Updated estimates of cost-effectiveness for plaque psoriasis treatments

Along with co-authors from ICER and The CHOICE Institute, I recently published a paper in JMCP titled, “Cost-effectiveness of targeted pharmacotherapy for moderate-to-severe plaque psoriasis.” In this publication, we sought to update estimates of cost-effectiveness for systemic therapies useful in the population of patients with psoriasis for whom methotrexate and phototherapy are not enough.

Starting in 1998, a class of drugs acting on Tumor Necrosis Factor alpha (TNFɑ) has been the mainstay of psoriasis treatment in this population. The drugs in this class, including adalimumab, etanercept, and infliximab, are still widely used due to their long history of safety and lower cost than some competitors. They are less effective than many new treatments, however, particularly drugs inhibiting interleukin-17 such as brodalumab, ixekizumab, and secukinumab.

This presents a significant challenge to decision-makers: is it better to initiate targeted treatment with a less effective, less costly option, or a more effective, costlier one? We found that the answer to this question is complicated by several current gaps in knowledge. First, there is some evidence that prior exposure to biologic drugs is associated with lower effectiveness in subsequent biologics. This means that the selection of a first targeted treatment must balance cost considerations with the possibility of losing effectiveness in subsequent targeted treatments if the first is not effective.

A related issue is that the duration of effectiveness (or “drug survival”) for each of these drugs is currently poorly characterized in the US context. Drug discontinuation and switching is significantly impacted by policy considerations such as requirements for step therapy and restrictions on dose escalation. Therefore, while there is a reasonable amount of research about drug survival in Europe, it is not clear how well this information translates to the US.

Another difficulty of performing cost-effectiveness research in this disease area is the difficulty of mapping utility weights onto trial outcomes. Every drug considered in our analysis used percentage change in the Psoriasis Area Severity Index (PASI) over baseline. Because this is not an absolute measure, it required that we assume that patients have comparable baseline PASI scores between studies. In other words, we had to assume that a given percent improvement in PASI was equivalent to a given increase in health-related quality of life. This means that if one study’s population had less severe psoriasis at baseline, we probably overstated the utility benefit of that drug.

In light of these gaps in knowledge, our analytic strategy was to model a simulated cohort of patients with incident use of targeted drugs. After taking a first targeted drug, they could be switched to a second targeted drug or cease targeted therapy. We made the decision to limit patients to two lines of targeted treatment in order to keep the paper focused on the issue of initial treatment.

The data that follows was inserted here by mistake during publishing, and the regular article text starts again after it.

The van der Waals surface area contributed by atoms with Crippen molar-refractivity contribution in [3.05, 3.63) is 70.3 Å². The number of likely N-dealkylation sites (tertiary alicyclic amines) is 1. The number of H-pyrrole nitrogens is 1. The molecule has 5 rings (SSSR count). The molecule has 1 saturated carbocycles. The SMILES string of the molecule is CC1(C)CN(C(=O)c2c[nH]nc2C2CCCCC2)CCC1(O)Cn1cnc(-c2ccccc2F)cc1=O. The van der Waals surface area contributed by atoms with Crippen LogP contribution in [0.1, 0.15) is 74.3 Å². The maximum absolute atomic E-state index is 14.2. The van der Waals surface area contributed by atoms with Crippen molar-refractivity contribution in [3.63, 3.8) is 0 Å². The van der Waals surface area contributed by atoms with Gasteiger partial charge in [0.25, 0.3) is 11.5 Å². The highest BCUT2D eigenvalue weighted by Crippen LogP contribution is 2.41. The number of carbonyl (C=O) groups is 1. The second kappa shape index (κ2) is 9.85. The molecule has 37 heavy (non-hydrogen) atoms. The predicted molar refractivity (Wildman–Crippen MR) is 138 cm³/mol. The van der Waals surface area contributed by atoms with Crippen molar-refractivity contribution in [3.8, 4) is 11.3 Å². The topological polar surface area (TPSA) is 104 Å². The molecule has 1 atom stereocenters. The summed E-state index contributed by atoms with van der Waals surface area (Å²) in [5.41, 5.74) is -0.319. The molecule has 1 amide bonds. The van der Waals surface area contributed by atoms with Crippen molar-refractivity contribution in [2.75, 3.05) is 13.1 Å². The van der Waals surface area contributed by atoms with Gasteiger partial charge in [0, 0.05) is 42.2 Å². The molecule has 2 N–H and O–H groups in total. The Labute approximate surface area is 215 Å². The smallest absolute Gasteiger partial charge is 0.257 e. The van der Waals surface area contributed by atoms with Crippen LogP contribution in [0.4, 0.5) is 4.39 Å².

pso cost effectiveness frontier

What we found is a nuanced picture of cost-effectiveness in this disease area. In agreement with older cost-effectiveness studies, we found that infliximab is the most cost-effective TNFɑ drug and, along with the PDE-4 inhibitor apremilast, is likely to be the most cost-effective treatment at lower willingness-to-pay (WTP) thresholds. However, at higher WTP thresholds of $150,000 per quality-adjusted life year and above, we found that the IL-17 inhibitors brodalumab and secukinumab become more likely to be the most cost-effective.

The ambiguity of these results suggests both the importance of closing the gaps in knowledge mentioned above and of considering factors beyond cost-effectiveness in coverage decisions. For example, apremilast is the only oral drug we considered and patients may be willing to trade lower effectiveness to avoid injections. Another consideration is that IL-17 inhibitors are contraindicated for patients with inflammatory bowel disease, suggesting that payers should make a variety of drug classes accessible in order to provide for all patients.

In summary, these results should be seen as provisional, not only because many important parameters are still uncertain, but also because several new drugs and biosimilars for plaque psoriasis are nearing release. Decision-makers will need to keep an eye on emerging evidence in order to make rational decisions about this costly and impactful class of drugs.

Published by

Nathaniel Hendrix

Nathaniel Hendrix is a fourth year PhD candidate at the CHOICE Institute. His dissertation is on the application of machine learning to cancer screening.

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